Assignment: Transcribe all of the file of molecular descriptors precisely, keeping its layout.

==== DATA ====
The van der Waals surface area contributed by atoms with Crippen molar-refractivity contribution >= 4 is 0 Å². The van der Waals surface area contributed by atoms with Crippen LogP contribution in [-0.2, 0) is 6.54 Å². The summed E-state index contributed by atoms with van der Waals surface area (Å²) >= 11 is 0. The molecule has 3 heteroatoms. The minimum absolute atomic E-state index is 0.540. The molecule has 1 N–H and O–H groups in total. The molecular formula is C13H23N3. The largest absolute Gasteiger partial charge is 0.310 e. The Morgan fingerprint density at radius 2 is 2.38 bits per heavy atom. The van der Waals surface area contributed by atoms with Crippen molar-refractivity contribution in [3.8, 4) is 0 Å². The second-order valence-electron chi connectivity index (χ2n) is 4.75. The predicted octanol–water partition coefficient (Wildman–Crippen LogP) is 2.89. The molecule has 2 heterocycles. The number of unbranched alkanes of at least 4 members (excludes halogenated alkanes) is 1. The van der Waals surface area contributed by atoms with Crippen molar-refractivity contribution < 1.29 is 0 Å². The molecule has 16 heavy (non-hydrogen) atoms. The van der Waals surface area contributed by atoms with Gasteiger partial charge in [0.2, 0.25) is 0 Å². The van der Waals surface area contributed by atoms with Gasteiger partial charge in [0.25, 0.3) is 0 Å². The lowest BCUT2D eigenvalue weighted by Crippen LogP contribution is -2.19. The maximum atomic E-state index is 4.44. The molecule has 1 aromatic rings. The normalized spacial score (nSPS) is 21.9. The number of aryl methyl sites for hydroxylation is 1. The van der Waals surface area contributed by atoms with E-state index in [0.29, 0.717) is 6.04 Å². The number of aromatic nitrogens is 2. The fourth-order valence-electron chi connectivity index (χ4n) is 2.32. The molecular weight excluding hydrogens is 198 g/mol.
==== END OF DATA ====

The van der Waals surface area contributed by atoms with Crippen molar-refractivity contribution >= 4 is 0 Å². The van der Waals surface area contributed by atoms with Crippen LogP contribution in [-0.2, 0) is 6.54 Å². The summed E-state index contributed by atoms with van der Waals surface area (Å²) >= 11 is 0. The molecule has 3 heteroatoms. The minimum absolute atomic E-state index is 0.540. The molecule has 1 N–H and O–H groups in total. The molecular formula is C13H23N3. The largest absolute Gasteiger partial charge is 0.310 e. The Morgan fingerprint density at radius 2 is 2.38 bits per heavy atom. The van der Waals surface area contributed by atoms with Crippen molar-refractivity contribution in [3.8, 4) is 0 Å². The second-order valence-electron chi connectivity index (χ2n) is 4.75. The predicted octanol–water partition coefficient (Wildman–Crippen LogP) is 2.89. The molecule has 2 heterocycles. The number of unbranched alkanes of at least 4 members (excludes halogenated alkanes) is 1. The van der Waals surface area contributed by atoms with Crippen molar-refractivity contribution < 1.29 is 0 Å². The molecule has 16 heavy (non-hydrogen) atoms. The van der Waals surface area contributed by atoms with Gasteiger partial charge in [0.2, 0.25) is 0 Å². The van der Waals surface area contributed by atoms with Gasteiger partial charge in [0.25, 0.3) is 0 Å². The lowest BCUT2D eigenvalue weighted by Crippen LogP contribution is -2.19. The maximum atomic E-state index is 4.44. The molecule has 1 aromatic rings. The normalized spacial score (nSPS) is 21.9. The number of aryl methyl sites for hydroxylation is 1. The van der Waals surface area contributed by atoms with E-state index in [0.29, 0.717) is 6.04 Å². The number of aromatic nitrogens is 2. The fourth-order valence-electron chi connectivity index (χ4n) is 2.32. The molecular weight excluding hydrogens is 198 g/mol.